Next course, salad, and here, I kept with tradition with the unique Chalet Cæsar Salad, while Bunny bucked tradition and went with Baby Blend Salad. Bunny loved the salad, whereas I … well …

Okay. I have to explain something about my food dislikes. Generally speaking I have a thing about sweet dishes, and I tend to dislike the mixing of savory and sweet. I will admit to not being at all consistent about this (I love bacon and syrup for instance) and I have a larger problem with sweet dishes than I do savory. For instance, don't bother serving me rice pudding as that triggers my gag reflex. I just can't eat rice pudding. But risotto? I love risotto. The thing is, there's no difference in texture (another thing I have—I find some food textures revolting) as both are soupy, but rice pudding is sweet and risotto is savory. Same deal with bread pudding. Instant gag reflex, yet I love the bread in French Onion soup (and Bunny loves pointing out that French Toast is a type of bread pudding, but not in my universe). Again, it's a sweet/savory thing.

Cream cheese—I hate the flavor of it. And the idea of cheese anything in dessert is another thing I find repulsive. Don't get me wrong, I generally like cheese (except for cream cheese), and because I associate “cheese” with “savory,” I don't care for it in desserts.

And finally we get to gelatin. Me, I associate gelatin with dessert. You know, Jell-o. The idea of a sweet dessert-type item in a savory dish I find revolting. And that means aspics. Which reminds me of horrible things from the 70s and …


So the Cæsar Salad sitting before me. The unique Chalet Cæsar Salad. The artichoke in the middle of the salad is unexpected, but okay, I can deal with that. What I couldn't deal with were the two bits of slime on either side of the dish—orange aspic and tomato aspic.


Okay, yes, the non-contaminated portions of the Cæsar Salad were very good; perhaps some of the best Cæsar Salad I've had. But I could not wrap my head around the slimy bits of aspic in the dish. For me, they marred an otherwise excellent salad.

Yes, I'm still emotionally scared over the incident.

Anyway, onto the next course, easily the most problematic portion of our dinner—the entrée.

We both ordered the Grilled Buffalo Ribeye, medium for Bunny, medium rare for me. And not being a fan of winter vegetables, I was able to substitute mushrooms for the zucchini.

The entrées arrived. Mashed sweet potatoes. See above about sweet and savory. My buffalo ribeye was cooked fine, but Bunny's was still a bit too raw for her liking. So they took both dishes back. I to get regular mashed potatoes, and Bunny to have her buffalo ribeye placed on the grill for another couple of minutes. The dishes came back and we started to eat.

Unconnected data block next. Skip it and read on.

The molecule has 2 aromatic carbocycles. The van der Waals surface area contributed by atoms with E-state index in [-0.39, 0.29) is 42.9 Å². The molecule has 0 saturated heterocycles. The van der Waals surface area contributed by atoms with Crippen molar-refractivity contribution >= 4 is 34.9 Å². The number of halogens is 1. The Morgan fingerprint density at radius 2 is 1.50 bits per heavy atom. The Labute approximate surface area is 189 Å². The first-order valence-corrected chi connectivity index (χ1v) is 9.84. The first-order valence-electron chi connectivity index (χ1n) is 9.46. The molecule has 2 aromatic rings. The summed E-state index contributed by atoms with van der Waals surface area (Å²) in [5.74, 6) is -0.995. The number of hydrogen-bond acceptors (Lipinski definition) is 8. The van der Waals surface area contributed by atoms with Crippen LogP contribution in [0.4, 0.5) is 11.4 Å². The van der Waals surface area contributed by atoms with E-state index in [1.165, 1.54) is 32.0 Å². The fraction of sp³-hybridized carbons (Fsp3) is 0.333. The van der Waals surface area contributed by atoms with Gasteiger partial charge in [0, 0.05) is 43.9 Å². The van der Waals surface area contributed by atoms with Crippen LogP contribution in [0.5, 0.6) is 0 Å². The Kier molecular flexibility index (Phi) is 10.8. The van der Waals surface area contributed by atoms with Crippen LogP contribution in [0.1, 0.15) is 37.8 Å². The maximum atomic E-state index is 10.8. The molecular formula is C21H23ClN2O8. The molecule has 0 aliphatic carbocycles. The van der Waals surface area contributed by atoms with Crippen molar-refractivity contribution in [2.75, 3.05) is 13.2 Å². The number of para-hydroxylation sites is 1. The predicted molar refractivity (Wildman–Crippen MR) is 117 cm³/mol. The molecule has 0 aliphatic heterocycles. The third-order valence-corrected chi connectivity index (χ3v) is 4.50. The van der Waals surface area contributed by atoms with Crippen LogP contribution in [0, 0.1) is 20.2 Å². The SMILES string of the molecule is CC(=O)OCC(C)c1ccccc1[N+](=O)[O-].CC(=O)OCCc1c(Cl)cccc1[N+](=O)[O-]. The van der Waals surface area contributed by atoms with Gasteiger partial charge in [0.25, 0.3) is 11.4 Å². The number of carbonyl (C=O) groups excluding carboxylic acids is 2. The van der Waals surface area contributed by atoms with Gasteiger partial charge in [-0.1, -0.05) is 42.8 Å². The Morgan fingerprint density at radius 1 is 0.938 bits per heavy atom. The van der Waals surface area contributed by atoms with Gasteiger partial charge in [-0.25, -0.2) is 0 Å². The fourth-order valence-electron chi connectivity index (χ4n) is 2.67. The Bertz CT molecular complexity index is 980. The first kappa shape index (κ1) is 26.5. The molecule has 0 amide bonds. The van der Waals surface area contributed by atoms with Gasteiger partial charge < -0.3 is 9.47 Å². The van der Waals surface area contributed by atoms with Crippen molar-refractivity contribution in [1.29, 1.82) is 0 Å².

“Is your steak tough?” asked Bunny. “Because mine is very tough.”

“It's buffalo,” I said. “It's a game animal.”


“Yes,” I said. “Buffalo.”

“This isn't beef?”

“Nope. Buffalo.”

“I thought ‘buffalo’ meant a type of cut!”


Suffice to say, Bunny did not enjoy the Buffalo Ribeye.

I, on the other hand, found it to be very good.

The mashed potatoes weren't that great (Bunny tried them, liked them, but realized they had cheese. I'm not a fan of cheese in mashed potatoes, prefering a more pure approach of a dash of milk and a bit heavy on the butter).

And the mushrooms … well, let's just say I found the taste I didn't enjoy in the non-romaine Romaine Soup.

Finally, dessert. Bunny had the Crème Brûlée and I the Orange Aspic Pound Cake.

Hey, just because I found the orange aspic on my Cæsar Salad doesn't mean I don't like orange gelatin. It just has to be in the right context—in this case, dessert (yes, I'm weird that way).

And the desserts where very good. But at this point we really couldn't finish them, as we were both stuffed at the end of a five course meal, and passed out in a food coma as soon as we waddled back to our room.

Overall, the food was good; the only major failings were our own expectations on the food (mushrooms and aspic for me; buffalo for Bunny). Was it worth the price we paid? Even had we enjoyed the full meal, I still feel it was too expensive.

Notes from an overheard dinner conversation at a 4-star restaurant

“Look, there's an aligator in the lake.”

“I don't see it.”

“Over there.”

“Hmm … looks like a log to me.”

“I've never seen a log move like that before.”

“The wind is making it bob like that.”

“I'll bet you that's an alligator.”

“How about loser pays for dinner.”

“Oh is that another 'gator in the lake again? I swear we had one removed just last week.”


“I was paying for dinner anyway.”

“I wonder what they eat?”

“The turtles.”

“But it can't eat through the shell.”

“Alligators pretty much swallow their food whole.”

“But what happens to the shell?”

“I guess it comes painfully out the other end. Oh,sorry. Waitress, could we get an extra napkin?”